no bee
no bee



Food for thought.
– Bowl Full of Cherries


Paperback: $8.95
978-0-9826366-2-6 Amazon BN


Hardcover: $15.95
978-0-9826366-3-3 Amazon


Vanita Oelschlager
Robin Hegan

Ages 4-8
44 Pages



Give The Kid a Book

February, 2013


Beautiful illustrations and fun with idioms. Each new page was a delight. Wonderful artwork and educational at the same time!


Amazon / Goodreads

February, 2013


This book is really fun to read and explain the meanings to a child. The idioms are simple and I found them to prompt discussions between myself and my children. The pictures are very cute, bright and colorful and were pleasing even to the eye of an adult. This book made my kids laugh and have a good time and they enjoyed it enough that they wanted to read it a second time. This book has few words and would be appropriate for even a very young reader, but older children would most likely enjoy it as well. This book gives parents an easy opportunity to teach their kids about another important part of language. I would recommend this to other parents, or to teachers. We enjoyed it.


The Busy Mom Bookshelf

December, 2012


This is a great book of food-related idioms. My kids are familiar with and really enjoyed Parts by Tedd Arnold (a book of body related idioms). This book reminded me very much of that book.


The illustrations are eye-catching, colorful and humorous! Idioms like "Couch Potato" "Packed in Like Sardines" and "One Bad Apple" are used and explained in this book. The idiom is written and illustrated through a literal interpretation. Upside down on the bottom of the page is an explanation of the idiom. At the end of the book the author gives a brief history and explanation of idioms.


My 6 year old daughter really enjoyed this book and seemed to understand the expressions. Even if my 4 year old son didn't quite "get" the idioms he enjoyed looking at the illustrations. This book is a great addition to any elementary teacher's classroom library.


Perfect Chaos

Stacie Wyatt

December, 2012


The cover of the book grabbed me at first. The book discusses silly food idioms, such as "flat as a pancake" or "the big cheese". The illustrations by Robin Hagan were amazing. I loved them. The illustrations were colorful, graphic, funny, and comical. The book also discusses what idioms are.


Book Reviews
by Michelle Norris

June 5, 2012


I recently had the pleasure of reviewing an adorable children's book titled Life is a Bowl Full of Cherries: A Book of Food Idioms and Silly Pictures by Vanita Oelschlager and illustrated by Robin Hegan. Published last Spring by VanitaBooks, this is a splendid introduction to idioms experienced in the English language.

When my son hears an idiom in daily dialogue, I can just see his mind creating the picture while his nose crinkles up in semi-disbelief. He has some difficulty in fully comprehending idioms and sarcasm. I made sure to include him when I read through this book; testing his grasp of idioms. He learned quite a bit!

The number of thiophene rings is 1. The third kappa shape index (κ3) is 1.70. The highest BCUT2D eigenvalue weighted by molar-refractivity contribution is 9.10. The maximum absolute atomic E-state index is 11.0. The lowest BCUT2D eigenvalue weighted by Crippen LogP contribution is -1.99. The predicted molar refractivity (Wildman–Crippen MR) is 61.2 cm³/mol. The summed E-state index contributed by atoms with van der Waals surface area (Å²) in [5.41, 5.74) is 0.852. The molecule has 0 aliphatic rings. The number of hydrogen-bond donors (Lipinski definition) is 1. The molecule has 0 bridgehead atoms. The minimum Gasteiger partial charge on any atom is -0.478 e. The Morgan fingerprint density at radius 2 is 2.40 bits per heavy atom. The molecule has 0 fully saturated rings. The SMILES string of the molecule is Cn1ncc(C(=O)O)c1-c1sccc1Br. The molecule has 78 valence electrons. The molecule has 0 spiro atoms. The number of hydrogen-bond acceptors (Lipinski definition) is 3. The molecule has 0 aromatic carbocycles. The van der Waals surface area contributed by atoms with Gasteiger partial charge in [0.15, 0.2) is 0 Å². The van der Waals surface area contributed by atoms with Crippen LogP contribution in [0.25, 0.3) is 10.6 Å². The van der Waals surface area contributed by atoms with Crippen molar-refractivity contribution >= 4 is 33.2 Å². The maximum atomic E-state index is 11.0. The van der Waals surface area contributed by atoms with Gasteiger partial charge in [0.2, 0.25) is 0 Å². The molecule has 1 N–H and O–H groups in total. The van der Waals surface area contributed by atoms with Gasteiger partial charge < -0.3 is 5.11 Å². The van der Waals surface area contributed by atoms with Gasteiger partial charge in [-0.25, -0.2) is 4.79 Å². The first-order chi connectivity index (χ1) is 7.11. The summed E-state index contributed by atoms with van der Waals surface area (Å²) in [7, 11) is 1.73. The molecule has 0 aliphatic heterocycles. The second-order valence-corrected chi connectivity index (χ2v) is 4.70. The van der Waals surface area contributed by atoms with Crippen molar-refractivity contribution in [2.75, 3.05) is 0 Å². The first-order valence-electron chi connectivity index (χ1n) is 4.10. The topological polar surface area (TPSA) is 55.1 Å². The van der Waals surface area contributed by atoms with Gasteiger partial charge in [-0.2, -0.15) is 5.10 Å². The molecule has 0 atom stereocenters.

Vanita's interesting food idioms coupled with Robin's lively illustrations kept his attention as we discussed the idiom, its meaning, and its proper use. These ladies created a wonderful resource to help children discover couch potatoes, sweet toothes, and the big cheese.

Parents of children with special needs will find this book a great addition to their therapeutic collection. Children from all backgrounds will enjoy the word play and benefit from a better understanding of idioms and their uses.

In 2009, VanitaBooks published their first idiom book, Birds of a Feather, featuring bird, insect, and animal related idioms. As much as my son enjoyed their second book, I will be adding this one to our reading list.

{Disclosure: I was allowed to read this book digitally via NetGalley. A temporary digital copy was provided to me by VanitaBooks.}

dashThe Baytown Sun

by Joan Martin

July 10, 2011


Subtitled a book of food idioms and silly pictures, this book is a great tool for both classroom and home.


The couch potato is actually planted in the ground and can't get up.


The reader has a chance to explain words that really do not mean what they say. Then he can turn the book upside down and read the explanation.


When the dentist pulls the sweet tooth covered with candy, the reader will wish to be in the picture to satisfy his sweet tooth.


Double-page pictures draw the reader in and will tickle his funny bone (another idiom) with a can of sardines and the black spider catching more flies with honey than with vinegar.


The pie in the sky lets the moon take a vacation.


Robin Hegan's brilliant illustrations will help the reader to "read between the lines" and figure out the hidden meanings.


VanitaBooks donates all net profits to The Oak Clinic for Multiple Sclerosis and other charities where "people help people help themselves."


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